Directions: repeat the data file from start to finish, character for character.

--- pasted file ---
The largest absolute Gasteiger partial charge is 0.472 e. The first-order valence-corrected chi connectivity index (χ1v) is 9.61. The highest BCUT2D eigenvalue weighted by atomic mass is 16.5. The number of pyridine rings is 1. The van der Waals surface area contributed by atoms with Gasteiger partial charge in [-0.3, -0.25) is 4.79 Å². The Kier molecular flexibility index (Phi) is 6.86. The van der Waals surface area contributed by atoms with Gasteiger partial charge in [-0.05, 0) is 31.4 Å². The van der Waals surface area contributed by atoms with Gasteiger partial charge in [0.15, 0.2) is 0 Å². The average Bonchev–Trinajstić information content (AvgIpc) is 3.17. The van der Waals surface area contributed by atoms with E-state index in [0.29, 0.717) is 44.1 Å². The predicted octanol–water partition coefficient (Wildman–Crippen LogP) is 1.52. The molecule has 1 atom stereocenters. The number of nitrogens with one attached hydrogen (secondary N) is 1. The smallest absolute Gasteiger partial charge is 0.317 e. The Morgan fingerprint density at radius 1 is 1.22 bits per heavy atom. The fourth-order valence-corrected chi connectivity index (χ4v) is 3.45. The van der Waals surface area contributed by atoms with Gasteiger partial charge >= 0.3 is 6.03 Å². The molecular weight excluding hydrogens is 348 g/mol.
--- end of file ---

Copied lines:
The largest absolute Gasteiger partial charge is 0.472 e. The first-order valence-corrected chi connectivity index (χ1v) is 9.61. The highest BCUT2D eigenvalue weighted by atomic mass is 16.5. The number of pyridine rings is 1. The van der Waals surface area contributed by atoms with Gasteiger partial charge in [-0.3, -0.25) is 4.79 Å². The Kier molecular flexibility index (Phi) is 6.86. The van der Waals surface area contributed by atoms with Gasteiger partial charge in [-0.05, 0) is 31.4 Å². The van der Waals surface area contributed by atoms with Gasteiger partial charge in [0.15, 0.2) is 0 Å². The average Bonchev–Trinajstić information content (AvgIpc) is 3.17. The van der Waals surface area contributed by atoms with E-state index in [0.29, 0.717) is 44.1 Å². The predicted octanol–water partition coefficient (Wildman–Crippen LogP) is 1.52. The molecule has 1 atom stereocenters. The number of nitrogens with one attached hydrogen (secondary N) is 1. The smallest absolute Gasteiger partial charge is 0.317 e. The Morgan fingerprint density at radius 1 is 1.22 bits per heavy atom. The fourth-order valence-corrected chi connectivity index (χ4v) is 3.45. The van der Waals surface area contributed by atoms with Gasteiger partial charge >= 0.3 is 6.03 Å². The molecular weight excluding hydrogens is 348 g/mol.